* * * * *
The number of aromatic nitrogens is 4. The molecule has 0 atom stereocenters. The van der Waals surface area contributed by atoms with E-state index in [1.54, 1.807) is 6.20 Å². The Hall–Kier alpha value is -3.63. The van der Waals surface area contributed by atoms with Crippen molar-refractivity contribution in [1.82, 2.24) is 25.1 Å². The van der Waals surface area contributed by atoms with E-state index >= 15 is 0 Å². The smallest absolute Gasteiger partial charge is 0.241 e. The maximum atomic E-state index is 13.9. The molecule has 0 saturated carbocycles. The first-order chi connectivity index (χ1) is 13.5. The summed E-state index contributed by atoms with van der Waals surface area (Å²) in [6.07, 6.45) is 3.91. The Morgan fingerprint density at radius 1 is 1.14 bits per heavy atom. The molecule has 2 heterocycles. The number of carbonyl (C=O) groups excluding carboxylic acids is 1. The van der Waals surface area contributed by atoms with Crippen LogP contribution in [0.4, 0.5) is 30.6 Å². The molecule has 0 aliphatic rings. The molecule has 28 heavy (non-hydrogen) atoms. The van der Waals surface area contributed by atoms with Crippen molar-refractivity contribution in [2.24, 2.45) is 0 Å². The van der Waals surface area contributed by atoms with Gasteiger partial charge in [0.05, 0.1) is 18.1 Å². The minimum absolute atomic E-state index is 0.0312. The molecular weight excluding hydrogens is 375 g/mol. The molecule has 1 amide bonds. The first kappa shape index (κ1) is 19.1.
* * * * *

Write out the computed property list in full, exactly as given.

The number of aromatic nitrogens is 4. The molecule has 0 atom stereocenters. The van der Waals surface area contributed by atoms with E-state index in [1.54, 1.807) is 6.20 Å². The Hall–Kier alpha value is -3.63. The van der Waals surface area contributed by atoms with Crippen molar-refractivity contribution in [1.82, 2.24) is 25.1 Å². The van der Waals surface area contributed by atoms with E-state index >= 15 is 0 Å². The smallest absolute Gasteiger partial charge is 0.241 e. The maximum atomic E-state index is 13.9. The molecule has 0 saturated carbocycles. The first-order chi connectivity index (χ1) is 13.5. The summed E-state index contributed by atoms with van der Waals surface area (Å²) in [6.07, 6.45) is 3.91. The Morgan fingerprint density at radius 1 is 1.14 bits per heavy atom. The molecule has 2 heterocycles. The number of carbonyl (C=O) groups excluding carboxylic acids is 1. The van der Waals surface area contributed by atoms with Crippen LogP contribution in [0.4, 0.5) is 30.6 Å². The molecule has 0 aliphatic rings. The molecule has 28 heavy (non-hydrogen) atoms. The van der Waals surface area contributed by atoms with Crippen molar-refractivity contribution in [2.24, 2.45) is 0 Å². The van der Waals surface area contributed by atoms with Gasteiger partial charge in [0.05, 0.1) is 18.1 Å². The minimum absolute atomic E-state index is 0.0312. The molecular weight excluding hydrogens is 375 g/mol. The molecule has 1 amide bonds. The first kappa shape index (κ1) is 19.1.